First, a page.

Are electric cars really good for the environment?
I’ve long wondered whether electric cars are more fuel efficient than petrol cars. Below is my analysis.
The G-Wiz is probably the best-known of our all-electric vehicles. Its maximum range is 48 miles, requiring 9.66kWh of electricity, or 4.96 miles per kWh. This, I’m guessing, is in its most fuel efficient mode.
Coal-based energy production emits 950g of CO2 per kWh. So at maximum efficiency, a G-Wiz powered by coal-produced electricity emits 191g of CO2 for each mile driven.
Now take my Mazda 3, offering roughly 39 miles per gallon of petrol. Under the ‘perfect’ fuel/air mixture, petrol burning produces 2.36kg of CO2 per litre, or 10.73kg per gallon. This equates to 275g of CO2 for each mile driven, 44% less carbon efficient than a coal-sourced electric car.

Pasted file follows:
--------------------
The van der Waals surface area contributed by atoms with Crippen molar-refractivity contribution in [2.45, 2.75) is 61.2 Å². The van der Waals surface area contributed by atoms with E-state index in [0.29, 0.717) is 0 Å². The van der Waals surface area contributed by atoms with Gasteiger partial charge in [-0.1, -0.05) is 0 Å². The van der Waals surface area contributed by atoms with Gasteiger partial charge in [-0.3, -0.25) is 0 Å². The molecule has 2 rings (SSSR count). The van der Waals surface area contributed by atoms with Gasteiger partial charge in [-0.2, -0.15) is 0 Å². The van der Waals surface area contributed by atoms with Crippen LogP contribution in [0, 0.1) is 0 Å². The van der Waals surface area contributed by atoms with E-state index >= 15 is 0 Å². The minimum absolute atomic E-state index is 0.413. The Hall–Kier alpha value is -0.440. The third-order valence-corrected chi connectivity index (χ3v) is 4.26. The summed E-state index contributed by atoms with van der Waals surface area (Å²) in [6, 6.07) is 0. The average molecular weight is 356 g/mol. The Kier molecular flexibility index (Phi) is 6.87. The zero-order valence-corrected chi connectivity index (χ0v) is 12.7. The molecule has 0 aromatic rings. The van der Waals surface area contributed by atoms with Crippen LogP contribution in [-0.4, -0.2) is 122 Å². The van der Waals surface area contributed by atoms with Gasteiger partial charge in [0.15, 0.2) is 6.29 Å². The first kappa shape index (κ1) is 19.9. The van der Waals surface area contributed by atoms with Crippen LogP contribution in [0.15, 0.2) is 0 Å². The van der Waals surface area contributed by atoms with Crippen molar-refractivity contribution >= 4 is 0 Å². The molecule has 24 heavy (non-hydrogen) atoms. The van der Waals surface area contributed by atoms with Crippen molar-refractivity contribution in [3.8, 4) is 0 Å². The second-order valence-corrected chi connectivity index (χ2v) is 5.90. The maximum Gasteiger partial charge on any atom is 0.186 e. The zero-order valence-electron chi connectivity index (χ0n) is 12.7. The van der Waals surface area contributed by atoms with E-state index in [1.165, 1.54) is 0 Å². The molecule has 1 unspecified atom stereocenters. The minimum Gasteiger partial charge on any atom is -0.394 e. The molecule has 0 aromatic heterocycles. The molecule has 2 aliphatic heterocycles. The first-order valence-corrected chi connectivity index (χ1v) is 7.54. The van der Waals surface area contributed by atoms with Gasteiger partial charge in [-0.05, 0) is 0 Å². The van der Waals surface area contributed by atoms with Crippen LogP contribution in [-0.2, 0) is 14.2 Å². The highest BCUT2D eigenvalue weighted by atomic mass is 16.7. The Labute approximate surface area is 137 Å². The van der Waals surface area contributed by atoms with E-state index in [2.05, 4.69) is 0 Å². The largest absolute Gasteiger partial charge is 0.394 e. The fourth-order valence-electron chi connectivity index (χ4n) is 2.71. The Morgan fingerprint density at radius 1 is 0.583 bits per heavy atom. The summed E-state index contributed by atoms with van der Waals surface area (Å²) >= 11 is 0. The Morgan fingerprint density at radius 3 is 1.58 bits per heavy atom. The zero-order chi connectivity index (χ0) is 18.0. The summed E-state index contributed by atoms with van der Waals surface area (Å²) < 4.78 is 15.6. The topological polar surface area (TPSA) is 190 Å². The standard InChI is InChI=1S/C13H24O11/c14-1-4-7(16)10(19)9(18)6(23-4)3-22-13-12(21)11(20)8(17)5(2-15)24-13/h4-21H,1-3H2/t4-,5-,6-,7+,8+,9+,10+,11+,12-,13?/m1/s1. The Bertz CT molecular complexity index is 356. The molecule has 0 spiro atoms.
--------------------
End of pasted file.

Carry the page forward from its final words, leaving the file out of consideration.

A petrol car that can achieve 56mpg will have the same carbon production as a G-Wiz, assuming the G-Wiz’s energy is sourced from coal.
Electric cars are not in themselves environmentally friendly. But they give us options for fuel production that petrol cars don’t afford us. Once you have a petrol car, driving it will result in a pretty constant impact on the environment. With electric cars, we have the future choice, policy allowing, of sourcing our energy cleanly, therefore reducing the emissions for which an electric car is responsible.
But don’t assume that driving an electric car makes your journey environmentally friendly by default. Because it doesn’t.